Sick and Tired Dept.
Posted by Jason A. Churchill on June 11, 2006
I'm so sick and tired of hearing so many uninformed opinions about how Bill Bavasi's moves as general manager have been so terrible.
Simply put, it's just not true.
Granted, Bavasi has yet to pull off a blockbuster trade that heavily favors the Mariners and his free agent signings have been anywhere from bad to solid, leaving out the spectacular.
But the opportunity for such a fantastic no-brainer deal has not been at his doorstep, either.
Randy Winn carried as little value as a quality player possibly can that it was a fleecing to get a serviceable, cheap backup catcher and a high-risk, medium reward minor league starting pitcher.
The second-best known offer the M's received was worse than the Corey Patterson-to-Baltimore deal in which the Cubs received two mid-level prospects in return – and Winn was not worth the $6 million option for 2006, especially when Snelling and Choo are near-ready farmhands.
Freddy Garcia is the example most will mention when defending their opinion as an anti-Bavasi club member.
"All they got was a fourth outfielder, a reserve infielder and that's it," said one complaining fanatic.
But let's not forget the parameters of that trade:
1) Garcia was not returning to Seattle after 2004. He just wasn't. Part of that is the fault of the previous front office, shared by the remaining team president and CEO. None of those previous arbitration negotiations had a single thing to do with what Bavasi wanted to do with Garcia, and those who were making those decisions blew Garcia off as an outcast, leaving the pitcher with no desire to come back.
And even if Bavasi would have had his say, he'd have been overruled by you-know-who. He was not going to be allowed to hang on to Garcia, try and re-sign him for 9-10 million per season and risk getting nothing for him in the end.
2) Bavasi was praised for the deal by anyone with any credibility in the game whatsoever. Peter Gammons' comments on ESPN's Baseball Tonight reflected the thoughts of "many scouts" who believed that "Reed is a potential 10-year starter in the big leagues and his bat projects to be very steady, if not somewhat exciting."
Gammons went on to say that "everyone I have talked to thinks Seattle did very well in this deal."
3) Miguel Olivo was a big part of the deal also, maybe the biggest. But what many don't know is that his off-field issues prevented him from focusing on baseball and therefore he appeared to be completely lost in every aspect – hitting, catching, decision-making, base running, you name it.
The trade looks bad on paper right now, because Garcia is a 200-inning workhorse. But honestly, he hasn't been very good for the White Sox.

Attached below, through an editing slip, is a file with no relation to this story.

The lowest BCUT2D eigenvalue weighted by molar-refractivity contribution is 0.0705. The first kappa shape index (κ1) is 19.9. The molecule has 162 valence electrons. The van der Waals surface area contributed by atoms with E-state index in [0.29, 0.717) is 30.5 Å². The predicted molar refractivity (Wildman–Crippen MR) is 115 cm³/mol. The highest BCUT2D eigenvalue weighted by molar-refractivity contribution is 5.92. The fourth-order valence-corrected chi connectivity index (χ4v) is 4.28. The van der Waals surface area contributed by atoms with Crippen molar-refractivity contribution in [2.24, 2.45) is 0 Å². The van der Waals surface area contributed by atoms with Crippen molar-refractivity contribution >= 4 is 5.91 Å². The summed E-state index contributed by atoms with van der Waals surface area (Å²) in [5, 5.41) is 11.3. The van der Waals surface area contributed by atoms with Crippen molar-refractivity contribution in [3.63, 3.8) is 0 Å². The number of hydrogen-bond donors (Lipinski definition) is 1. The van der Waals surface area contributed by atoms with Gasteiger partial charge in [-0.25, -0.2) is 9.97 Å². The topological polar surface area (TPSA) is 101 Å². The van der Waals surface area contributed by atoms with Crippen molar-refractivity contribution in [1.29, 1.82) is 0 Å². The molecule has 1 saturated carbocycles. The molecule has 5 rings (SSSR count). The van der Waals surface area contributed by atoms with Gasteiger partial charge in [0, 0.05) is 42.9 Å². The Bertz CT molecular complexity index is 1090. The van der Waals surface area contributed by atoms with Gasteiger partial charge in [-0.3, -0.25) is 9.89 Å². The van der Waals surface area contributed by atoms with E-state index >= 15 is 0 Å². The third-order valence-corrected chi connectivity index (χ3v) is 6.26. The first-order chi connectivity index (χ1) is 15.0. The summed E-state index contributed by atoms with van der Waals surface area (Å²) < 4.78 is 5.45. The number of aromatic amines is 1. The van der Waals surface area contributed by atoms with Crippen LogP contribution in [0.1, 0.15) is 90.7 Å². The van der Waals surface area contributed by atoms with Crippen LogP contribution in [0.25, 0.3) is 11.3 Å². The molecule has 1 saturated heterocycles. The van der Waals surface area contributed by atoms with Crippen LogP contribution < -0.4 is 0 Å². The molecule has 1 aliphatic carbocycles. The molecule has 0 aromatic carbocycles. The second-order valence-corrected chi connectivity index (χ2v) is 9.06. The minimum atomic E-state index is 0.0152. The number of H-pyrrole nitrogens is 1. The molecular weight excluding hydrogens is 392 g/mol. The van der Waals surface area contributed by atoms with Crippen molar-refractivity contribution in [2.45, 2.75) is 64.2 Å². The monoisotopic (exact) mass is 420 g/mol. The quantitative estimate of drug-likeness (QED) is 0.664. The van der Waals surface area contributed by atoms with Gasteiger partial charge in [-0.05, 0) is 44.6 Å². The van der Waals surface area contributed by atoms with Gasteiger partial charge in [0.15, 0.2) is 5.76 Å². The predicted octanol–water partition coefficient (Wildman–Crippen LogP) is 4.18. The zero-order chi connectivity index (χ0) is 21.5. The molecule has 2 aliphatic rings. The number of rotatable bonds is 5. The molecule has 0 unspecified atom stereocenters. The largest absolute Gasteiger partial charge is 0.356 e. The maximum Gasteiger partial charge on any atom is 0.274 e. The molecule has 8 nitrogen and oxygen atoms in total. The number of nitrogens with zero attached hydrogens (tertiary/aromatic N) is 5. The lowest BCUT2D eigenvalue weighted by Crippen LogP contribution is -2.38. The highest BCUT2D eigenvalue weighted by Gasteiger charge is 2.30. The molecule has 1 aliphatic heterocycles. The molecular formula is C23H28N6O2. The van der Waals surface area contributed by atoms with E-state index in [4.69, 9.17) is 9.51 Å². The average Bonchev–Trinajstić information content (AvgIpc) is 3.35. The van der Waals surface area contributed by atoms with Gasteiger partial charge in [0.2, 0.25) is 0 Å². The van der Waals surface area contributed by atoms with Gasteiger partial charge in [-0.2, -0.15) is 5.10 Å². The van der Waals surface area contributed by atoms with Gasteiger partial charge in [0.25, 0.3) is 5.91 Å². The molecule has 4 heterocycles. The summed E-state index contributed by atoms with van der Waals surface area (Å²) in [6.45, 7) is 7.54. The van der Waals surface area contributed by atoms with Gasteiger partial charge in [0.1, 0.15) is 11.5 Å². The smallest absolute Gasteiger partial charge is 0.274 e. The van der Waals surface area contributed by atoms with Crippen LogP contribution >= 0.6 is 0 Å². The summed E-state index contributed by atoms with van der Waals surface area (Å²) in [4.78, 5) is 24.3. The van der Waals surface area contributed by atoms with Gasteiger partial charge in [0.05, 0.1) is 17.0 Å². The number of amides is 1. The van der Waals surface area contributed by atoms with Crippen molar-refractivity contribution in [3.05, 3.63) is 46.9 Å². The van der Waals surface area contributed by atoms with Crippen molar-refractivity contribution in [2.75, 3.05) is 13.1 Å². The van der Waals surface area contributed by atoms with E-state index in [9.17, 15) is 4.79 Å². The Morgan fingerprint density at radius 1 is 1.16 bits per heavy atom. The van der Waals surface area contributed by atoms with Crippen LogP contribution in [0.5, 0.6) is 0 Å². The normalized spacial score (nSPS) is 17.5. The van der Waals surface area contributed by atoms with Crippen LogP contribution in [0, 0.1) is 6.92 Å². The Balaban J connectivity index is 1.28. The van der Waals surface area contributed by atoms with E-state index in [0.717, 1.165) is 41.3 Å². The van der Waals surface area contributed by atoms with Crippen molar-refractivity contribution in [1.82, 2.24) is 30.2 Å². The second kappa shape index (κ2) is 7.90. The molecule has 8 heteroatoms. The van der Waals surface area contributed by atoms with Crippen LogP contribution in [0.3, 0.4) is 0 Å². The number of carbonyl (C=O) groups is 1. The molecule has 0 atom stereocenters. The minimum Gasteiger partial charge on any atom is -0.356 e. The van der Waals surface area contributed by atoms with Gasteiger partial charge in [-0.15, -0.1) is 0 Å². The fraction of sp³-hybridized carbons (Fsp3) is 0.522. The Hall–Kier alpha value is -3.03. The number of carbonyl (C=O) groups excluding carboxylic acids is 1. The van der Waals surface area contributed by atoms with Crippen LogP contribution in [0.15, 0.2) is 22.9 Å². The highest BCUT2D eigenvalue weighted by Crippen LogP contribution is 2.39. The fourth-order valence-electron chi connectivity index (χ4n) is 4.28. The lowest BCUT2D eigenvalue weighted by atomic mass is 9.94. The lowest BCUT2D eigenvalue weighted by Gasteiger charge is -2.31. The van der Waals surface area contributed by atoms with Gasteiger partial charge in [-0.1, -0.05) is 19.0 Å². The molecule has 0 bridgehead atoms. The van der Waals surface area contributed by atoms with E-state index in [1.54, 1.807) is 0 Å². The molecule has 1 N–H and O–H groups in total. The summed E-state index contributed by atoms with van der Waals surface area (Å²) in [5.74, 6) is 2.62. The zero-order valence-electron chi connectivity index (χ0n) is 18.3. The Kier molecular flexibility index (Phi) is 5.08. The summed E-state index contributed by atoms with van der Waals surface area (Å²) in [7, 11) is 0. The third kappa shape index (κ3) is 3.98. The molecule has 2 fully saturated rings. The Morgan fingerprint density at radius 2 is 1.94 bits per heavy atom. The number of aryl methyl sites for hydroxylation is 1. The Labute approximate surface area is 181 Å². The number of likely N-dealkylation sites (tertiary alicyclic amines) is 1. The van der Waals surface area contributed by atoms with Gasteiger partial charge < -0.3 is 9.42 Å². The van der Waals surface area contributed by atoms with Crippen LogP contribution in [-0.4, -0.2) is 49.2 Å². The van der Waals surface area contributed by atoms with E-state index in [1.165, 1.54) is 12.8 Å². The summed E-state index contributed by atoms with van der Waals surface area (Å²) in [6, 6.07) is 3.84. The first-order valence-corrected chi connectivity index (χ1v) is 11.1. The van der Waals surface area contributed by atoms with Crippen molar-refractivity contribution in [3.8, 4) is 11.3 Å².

He is being paid $9 million per season, (8/8/10) over three years and has layed the league-average egg for half of the contract already.
Garcia's park-adjusted numbers have been very much unimpressive for a so-called frontline arm. In 2+ years, Garcia has posted a very ordinary 4.18* ERA. Yes, he tossed 200 innings in his first full year in Chicago and is on pace to do so again, but he's been as unspectacular as another $9 million pitcher we all know, that some of us don't love too much — Jarrod Washburn.
Washburn's adjusted ERA over the same time-frame is 4.01.
For all the World Series fame Garcia and company have and deserve, Freddy is a No. 3/4 starter and Bavasi should NOT be ridiculed for trading him to the White Sox for Reed, Olivo and Mike Morse.
Not only was the deal pretty darned good at the time, but it's too early to say Reed, already an established defensive center fielder, is not a major league hitter . Even considering the no-gain of Olivo and the seemingly very-little-gain of Morse to the system, the trade still looks okay.
If Reed pans out to be a starter at all and holds his own at the plate, the trade was a success, since we already established here that Garcia was not coming back and Bavasi had to trade him… teams knew this.
Weigh it out — $9 million per season for a slightly above league-average starting pitcher or a starting center fielder? I'll take both. Reed AND Washburn. And don't forget, Reed has a better than average chance to be more than just a starter. He's only 25 and flashed the ability to hit .300. If only Hargrove had a clue.
Another thing that many seem to freak out about is when players leave the M's and go on to success elsewhere.
How is this Bill Bavasi's fault? At all!?
Winn simply had a very hot streak hitting in front of Bonds and Alou… notice how he's come right back down to planet Earth this year hitting .274/.347/.436 with three steals. His numbers as a Seattle Mariner: .285/.341/.422 with 22 steals.
Miquel Olivo did the same thing. Three-week hot streak followed by very typical Olivo numbers. He's finally hitting his stride in Florida now that he's away from the non-baseball issues that killed his focus over the past two years.
He's still below average defensively at everything except throwing and he's still putting up nearly the exact same IsoP and K/BB rates he was in Seattle.
Sometimes people forget that Safeco Field is among the toughest three parks in baseball in which to hit, particularly for righthanders and specifically in the power areas.
It can downright deplete a hitter's confidence, and has done so with some accomplished hitters like Richie Sexson.
Joe Borchard is all Mike Hargrove's fault. He should have been given more of an opportunity to show what he could do. He's not the end-call, be-all, but he is hitting for power in Florida and could have done the same in Seattle.